‘J’ai etait Charlie’ when the barbarians tried to silence it.
Not because I agreed with everything that was published there but because I believe that it’s unacceptable to try to kill somebody – unless that somebody tries to murder you, of course.
Having said that I must confess that I find it harder and harder to understand what’s going on in Charlie’s mind.
“Charlie doit être là où les autres n’osent pas aller. Pour cette couverture, je voulais dépasser telle ou telle religion et toucher à des choses plus fondamentales. (…) En affirmant les choses clairement, ça fait réfléchir. Il faut bousculer un peu les gens, sinon ils restent sur leurs rails”
(Charlie must go where others do not dare to. For that I’m willing to leave behind specific religious ideas and reach deeper levels. … By speaking frankly (about a subject) one can convince the others to take the matter into consideration. Sometime you need to jolt people (outside their comfort zone) otherwise they’ll stay put on their tracks).
OK, I can agree with that. Even if I think that some of the ‘jolts’ are distasteful, to say the least, the principle is correct.
But there is a small problem here. If the jolt is too powerful the target will not get just outside its comfort zone – and into the ‘thinking mode’ – but directly into a full-fledged rage. A state of mind which rejects reason and sends the brain into a frenzy, looking for arguments with which to annihilate the original message.
This, for instance, might be considered rude but it’s impersonal enough to prod some individuals into considering whether following blindly into someone’s steps – just because that someone pretends to have God’s blessing – might be a wise thing to do.
In fact this message works precisely because it offers food for thought. Each of the viewers might interpret it according to their own ‘Weltanschauung’ but the ultimate responsibility for the interpretation lies with the viewer, not with the cartoonist.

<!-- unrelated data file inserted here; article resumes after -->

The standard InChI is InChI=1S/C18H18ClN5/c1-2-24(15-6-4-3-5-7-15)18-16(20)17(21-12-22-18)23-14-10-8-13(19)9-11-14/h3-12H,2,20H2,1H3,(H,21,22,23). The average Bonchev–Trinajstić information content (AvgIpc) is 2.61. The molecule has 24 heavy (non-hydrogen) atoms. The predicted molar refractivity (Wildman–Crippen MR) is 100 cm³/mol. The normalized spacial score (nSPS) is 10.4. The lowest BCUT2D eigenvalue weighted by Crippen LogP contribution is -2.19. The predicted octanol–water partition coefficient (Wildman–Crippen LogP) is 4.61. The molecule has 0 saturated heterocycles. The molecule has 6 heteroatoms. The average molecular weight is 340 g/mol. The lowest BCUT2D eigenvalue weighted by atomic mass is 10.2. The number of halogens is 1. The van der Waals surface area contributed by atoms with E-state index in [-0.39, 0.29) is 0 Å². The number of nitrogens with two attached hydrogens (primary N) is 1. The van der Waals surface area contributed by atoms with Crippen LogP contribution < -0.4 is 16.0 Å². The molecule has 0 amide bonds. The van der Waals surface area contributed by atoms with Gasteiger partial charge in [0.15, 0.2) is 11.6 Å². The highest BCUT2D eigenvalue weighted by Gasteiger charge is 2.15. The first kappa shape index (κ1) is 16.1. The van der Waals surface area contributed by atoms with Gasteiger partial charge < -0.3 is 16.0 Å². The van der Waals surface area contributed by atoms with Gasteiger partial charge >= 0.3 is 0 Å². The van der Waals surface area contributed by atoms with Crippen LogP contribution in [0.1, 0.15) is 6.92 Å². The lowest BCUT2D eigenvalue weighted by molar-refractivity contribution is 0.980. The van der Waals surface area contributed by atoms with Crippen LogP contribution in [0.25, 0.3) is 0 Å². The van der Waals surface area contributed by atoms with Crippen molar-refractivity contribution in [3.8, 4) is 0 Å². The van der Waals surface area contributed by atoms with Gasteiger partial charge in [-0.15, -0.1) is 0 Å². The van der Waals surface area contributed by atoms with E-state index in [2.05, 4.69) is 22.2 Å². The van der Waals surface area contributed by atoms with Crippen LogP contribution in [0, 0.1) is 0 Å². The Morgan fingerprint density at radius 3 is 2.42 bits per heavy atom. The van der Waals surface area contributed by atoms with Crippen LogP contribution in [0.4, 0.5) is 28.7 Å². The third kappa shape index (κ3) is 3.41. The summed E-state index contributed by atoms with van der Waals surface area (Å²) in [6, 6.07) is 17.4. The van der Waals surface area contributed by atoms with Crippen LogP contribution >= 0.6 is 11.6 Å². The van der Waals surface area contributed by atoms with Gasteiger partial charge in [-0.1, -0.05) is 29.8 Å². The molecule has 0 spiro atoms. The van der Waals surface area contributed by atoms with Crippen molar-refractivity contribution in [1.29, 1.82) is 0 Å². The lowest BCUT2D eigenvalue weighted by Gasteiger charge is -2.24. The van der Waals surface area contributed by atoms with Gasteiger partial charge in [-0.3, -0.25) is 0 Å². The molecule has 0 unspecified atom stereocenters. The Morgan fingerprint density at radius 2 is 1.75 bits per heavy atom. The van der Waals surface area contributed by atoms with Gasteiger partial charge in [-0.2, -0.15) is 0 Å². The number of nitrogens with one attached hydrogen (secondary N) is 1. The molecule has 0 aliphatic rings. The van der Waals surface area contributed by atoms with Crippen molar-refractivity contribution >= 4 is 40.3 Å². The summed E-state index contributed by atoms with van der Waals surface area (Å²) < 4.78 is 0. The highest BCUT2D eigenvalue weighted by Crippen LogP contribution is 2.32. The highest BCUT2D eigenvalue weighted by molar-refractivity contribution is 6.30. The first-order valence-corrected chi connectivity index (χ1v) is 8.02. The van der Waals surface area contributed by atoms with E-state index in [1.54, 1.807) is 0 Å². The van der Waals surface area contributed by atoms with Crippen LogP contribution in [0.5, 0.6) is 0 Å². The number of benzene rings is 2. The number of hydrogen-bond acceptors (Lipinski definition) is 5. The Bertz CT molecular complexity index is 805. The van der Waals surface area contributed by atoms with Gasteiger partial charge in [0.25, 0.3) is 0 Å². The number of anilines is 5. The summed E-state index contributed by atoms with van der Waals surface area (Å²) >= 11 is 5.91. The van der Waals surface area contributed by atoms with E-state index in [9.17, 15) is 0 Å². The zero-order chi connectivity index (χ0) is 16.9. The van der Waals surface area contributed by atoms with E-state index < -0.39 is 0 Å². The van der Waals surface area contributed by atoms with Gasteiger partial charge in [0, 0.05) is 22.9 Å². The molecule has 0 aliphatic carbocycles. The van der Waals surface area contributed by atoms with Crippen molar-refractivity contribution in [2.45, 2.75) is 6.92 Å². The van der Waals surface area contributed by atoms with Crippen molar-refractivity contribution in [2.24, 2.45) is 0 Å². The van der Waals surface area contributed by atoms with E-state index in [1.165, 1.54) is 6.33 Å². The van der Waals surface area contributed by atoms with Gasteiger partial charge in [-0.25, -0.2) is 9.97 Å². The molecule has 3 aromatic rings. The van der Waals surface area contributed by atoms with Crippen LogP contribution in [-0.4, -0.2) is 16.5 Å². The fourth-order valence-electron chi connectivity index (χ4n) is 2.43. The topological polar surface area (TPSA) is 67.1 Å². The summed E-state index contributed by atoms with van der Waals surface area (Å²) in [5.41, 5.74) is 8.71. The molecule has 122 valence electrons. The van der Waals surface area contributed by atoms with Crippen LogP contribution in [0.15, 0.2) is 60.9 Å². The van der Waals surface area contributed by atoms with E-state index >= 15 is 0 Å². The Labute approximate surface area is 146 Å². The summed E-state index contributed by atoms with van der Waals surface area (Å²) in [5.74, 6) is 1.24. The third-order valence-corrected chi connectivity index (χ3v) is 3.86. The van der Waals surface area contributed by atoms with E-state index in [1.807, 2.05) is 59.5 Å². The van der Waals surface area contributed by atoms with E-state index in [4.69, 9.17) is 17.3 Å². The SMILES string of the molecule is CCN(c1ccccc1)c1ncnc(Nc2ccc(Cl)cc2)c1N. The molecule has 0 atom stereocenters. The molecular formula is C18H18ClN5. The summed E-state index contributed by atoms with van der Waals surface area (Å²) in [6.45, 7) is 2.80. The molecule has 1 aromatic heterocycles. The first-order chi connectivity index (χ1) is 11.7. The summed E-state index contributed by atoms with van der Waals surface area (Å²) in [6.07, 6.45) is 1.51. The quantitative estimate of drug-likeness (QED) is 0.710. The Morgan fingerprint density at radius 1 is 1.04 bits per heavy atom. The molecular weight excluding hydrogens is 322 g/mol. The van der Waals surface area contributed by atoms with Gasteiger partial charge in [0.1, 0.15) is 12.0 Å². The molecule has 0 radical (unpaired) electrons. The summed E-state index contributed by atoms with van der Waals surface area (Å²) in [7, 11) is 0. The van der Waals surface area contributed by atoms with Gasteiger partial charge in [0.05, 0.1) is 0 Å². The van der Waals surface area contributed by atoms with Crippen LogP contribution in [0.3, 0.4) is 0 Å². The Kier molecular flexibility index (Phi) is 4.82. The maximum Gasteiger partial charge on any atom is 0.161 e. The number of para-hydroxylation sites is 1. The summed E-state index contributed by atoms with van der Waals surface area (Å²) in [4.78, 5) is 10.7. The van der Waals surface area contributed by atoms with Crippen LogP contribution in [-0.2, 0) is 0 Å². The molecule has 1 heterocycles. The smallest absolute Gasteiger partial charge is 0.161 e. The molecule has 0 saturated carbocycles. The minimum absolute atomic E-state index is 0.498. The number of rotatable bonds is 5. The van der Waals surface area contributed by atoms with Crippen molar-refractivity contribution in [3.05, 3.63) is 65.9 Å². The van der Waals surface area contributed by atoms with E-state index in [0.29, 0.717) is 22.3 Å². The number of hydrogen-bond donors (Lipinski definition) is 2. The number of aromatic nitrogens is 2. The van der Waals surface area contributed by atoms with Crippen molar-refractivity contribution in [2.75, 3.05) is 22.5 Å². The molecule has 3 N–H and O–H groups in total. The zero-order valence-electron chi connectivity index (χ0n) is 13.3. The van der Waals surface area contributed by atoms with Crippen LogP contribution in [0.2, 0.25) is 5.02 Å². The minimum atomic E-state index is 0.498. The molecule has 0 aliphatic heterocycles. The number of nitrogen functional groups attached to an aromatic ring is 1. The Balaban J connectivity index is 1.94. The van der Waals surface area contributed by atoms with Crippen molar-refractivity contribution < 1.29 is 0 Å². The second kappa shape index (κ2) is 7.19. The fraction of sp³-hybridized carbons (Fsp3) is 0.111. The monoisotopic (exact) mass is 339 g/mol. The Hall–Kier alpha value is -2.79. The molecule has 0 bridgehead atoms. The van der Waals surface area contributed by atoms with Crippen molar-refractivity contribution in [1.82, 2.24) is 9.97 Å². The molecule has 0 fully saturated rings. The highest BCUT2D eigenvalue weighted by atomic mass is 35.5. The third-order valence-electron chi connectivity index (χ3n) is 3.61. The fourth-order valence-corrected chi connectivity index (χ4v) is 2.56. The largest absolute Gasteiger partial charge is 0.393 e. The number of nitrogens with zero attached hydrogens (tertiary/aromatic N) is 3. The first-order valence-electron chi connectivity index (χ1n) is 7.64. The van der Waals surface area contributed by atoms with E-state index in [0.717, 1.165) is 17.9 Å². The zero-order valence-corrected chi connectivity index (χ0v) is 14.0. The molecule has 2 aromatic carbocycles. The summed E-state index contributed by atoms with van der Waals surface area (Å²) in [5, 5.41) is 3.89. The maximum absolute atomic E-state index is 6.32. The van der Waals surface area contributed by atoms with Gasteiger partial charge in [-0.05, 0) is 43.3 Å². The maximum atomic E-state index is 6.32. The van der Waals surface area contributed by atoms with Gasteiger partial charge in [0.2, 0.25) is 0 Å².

This is why I can’t agree with the cartoon about Aylan.
There is no option there. The message is clear. Aylan would have grown up to be a sex-molester, no doubt about that – at least in the eyes of the cartoonist.
And this just isn’t fair.
Because killing hope is a lot worse than actual murder.
Yes, we need to take great care about how we help the migrants to find a place among us. No doubt about that.
The point being that corralling them into a ghetto won’t solve anything. On the contrary.
“When it comes to assimilating new arrivals, Europe could learn a thing or two from America, which has a better record in this regard. It is not “culturally imperialist” to teach migrants that they must respect both the law and local norms such as tolerance and sexual equality. And it is essential to make it as easy as possible for them to work. This serves an economic purpose: young foreign workers more than pay their way and can help solve the problem of an ageing Europe. It also serves a cultural one: immigrants who work assimilate far more quickly than those who are forced to sit around in ghettos. In the long run most children of migrants will adopt core European values, but the short run matters too.” (The Economist, Migrant Men and European Women, Jan 16th, 2016)